Member for

13 years 9 months

Codemonkey Fri, 12/28/2007 - 07:59
I was going to get a pair of those headphones...
I use headphones for monitoring, but swap between the same headphones and my speakers (Creative surround sound ones for games) when at home. I can't say I've ever heard the same from both, so I'd call it normal.

Take for example a live recording I made of our church band. It sounds different coming from headphones attached to the mixer on the night, the same headphones attached to a computer later, or my speakers, or in-ear phones on a mp3 player.

Member for

17 years 3 months

JoeH Fri, 12/28/2007 - 08:03
Yes, it is a normal phenomenom. You're dealing with the age-old phenomenom of headphones sounding "Better" than playback speakers, at least on the surface. In most cases, they do, but there's a caveat with using them, just like anything else: Don't always trust them to give you a real-world, totally accurate picture of what's going on.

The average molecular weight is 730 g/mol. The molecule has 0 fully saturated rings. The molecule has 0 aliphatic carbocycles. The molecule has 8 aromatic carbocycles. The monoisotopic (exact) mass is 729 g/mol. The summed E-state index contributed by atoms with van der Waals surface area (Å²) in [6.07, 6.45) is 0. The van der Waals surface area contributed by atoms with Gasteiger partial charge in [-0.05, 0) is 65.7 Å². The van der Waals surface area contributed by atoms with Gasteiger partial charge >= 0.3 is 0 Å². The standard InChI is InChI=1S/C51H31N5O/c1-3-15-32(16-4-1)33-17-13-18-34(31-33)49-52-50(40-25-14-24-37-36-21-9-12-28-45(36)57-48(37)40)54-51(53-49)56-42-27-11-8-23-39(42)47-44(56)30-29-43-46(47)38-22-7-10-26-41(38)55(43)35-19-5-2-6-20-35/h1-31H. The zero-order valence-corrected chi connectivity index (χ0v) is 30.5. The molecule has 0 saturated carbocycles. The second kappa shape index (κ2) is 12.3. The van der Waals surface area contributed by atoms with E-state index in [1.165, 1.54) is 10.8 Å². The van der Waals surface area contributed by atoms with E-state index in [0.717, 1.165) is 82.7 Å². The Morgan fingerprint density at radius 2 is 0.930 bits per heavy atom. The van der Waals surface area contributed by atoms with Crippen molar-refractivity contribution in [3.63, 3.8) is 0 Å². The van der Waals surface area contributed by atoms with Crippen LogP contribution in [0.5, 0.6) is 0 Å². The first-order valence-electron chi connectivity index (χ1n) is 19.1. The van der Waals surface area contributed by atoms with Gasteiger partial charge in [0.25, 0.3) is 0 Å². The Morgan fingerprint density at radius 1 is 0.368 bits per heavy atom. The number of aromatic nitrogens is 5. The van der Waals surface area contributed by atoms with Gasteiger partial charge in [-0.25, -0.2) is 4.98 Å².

They will highlight some things, while letting you miss others. In your case, I suspect better bass, strong stereo imaging, etc., but mesmerizing you into ignoring the bad overall performance and out-of-tune nature of the vocals, etc. It's like seeing the Empire State Building for the first time, but selectively ignoring the ugly dirty NJ Turnpike on the ride into the city. Eventually, you process it all, but it takes time.

In your case, you don't have a great playback system to start with, so just about any goood hp system will sound better at least at first. There are two big reasons for this: